This post has been contributed by Professor Jill Marshall, Module Convenor for Jurisprudence and legal theory.
John Austin describes law as the command of the sovereign backed by a sanction. This imperative, command, power or coercive theory of law was criticised by fellow legal positivist HLA Hart. Can Austin’s theory explain ‘what law is’ today in the current COVID19 global pandemic?
In the UK this week, the government rushed emergency legislation through both Houses of Parliament and the Coronavirus Act 2020 (‘the Act’) received Royal Assent on 25 March 2020. This new emergency law is for a two year period and subject to six monthly reviews. It has been described by a senior police officer as the most draconian law he has ever seen. The legislation gives the government wide-ranging powers to respond to the current coronavirus pandemic.
The Act has three main objectives to:
• give further powers to the government to slow the spread of the virus;
• reduce the resourcing and administrative burden on public bodies; and
• limit the impact of potential staffing shortages on the delivery of public services.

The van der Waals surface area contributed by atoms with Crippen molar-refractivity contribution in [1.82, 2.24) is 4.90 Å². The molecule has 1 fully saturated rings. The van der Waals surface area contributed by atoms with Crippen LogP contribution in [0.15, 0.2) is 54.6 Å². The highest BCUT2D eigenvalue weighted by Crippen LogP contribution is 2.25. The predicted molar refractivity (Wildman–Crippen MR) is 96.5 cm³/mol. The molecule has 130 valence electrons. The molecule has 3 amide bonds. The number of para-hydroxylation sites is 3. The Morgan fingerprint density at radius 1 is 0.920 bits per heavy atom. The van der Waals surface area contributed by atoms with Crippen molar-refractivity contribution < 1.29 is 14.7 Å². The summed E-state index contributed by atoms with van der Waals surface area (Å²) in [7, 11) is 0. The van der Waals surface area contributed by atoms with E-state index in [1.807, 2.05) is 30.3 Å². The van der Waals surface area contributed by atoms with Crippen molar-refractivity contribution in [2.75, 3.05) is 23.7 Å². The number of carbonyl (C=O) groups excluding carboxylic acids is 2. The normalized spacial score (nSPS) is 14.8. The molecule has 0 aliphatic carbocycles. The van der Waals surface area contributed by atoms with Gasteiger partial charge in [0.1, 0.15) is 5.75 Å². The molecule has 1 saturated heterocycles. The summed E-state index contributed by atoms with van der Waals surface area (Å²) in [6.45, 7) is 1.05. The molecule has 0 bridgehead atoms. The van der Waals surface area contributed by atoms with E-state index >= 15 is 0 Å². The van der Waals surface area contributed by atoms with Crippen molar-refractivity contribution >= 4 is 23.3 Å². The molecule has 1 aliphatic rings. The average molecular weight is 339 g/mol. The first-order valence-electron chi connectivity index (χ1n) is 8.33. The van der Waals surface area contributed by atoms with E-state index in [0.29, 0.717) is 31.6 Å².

It embodies the ‘strong arm of the law’ through enforcement of the ‘coronavirus lockdown rules’ of self-isolation and social distancing. Anyone breaking these rules will be breaking the law and face arrest. New powers given to police in England mean no-one will be allowed to leave their home “without reasonable excuse”. To ensure people stay at home and avoid non-essential travel, police will be able to order people to go home, leave an area or disperse. The new powers mean officers can fine people and those not paying up can be taken to court. The Home Office, in announcing the new rules, said that
“in the first instance, the police will always apply their common sense and discretion.”
Law, properly so called, according to Austin, is based on a conception of sovereignty derived from long traditions of political thought, most famously and fully developed by Thomas Hobbes. The sovereign commands and a sanction applies for non-compliance: thus is law defined with clarity and separation from other concepts such as morality. Law is what is posited by these human and social processes. According to this positivist position, law is the object of scientific study: the identification of something as law or legally valid is determined not by prescription or moral evaluation. The Act, as the command of the sovereign, is therefore Law. The morality of its implications for our personal freedom is separate issue, according to this school of thought.
- Jurisprudence study guide chapter 3
- W Morrison Jurisprudence from the Greeks to post-modernism (London: Cavendish 1997)
- Independent, news online: Coronavirus: Emergency legislation becomes law, giving ministers unprecedented powers to tackle outbreak
- BBC, news online: Coronavirus: Police get new powers to enforce protection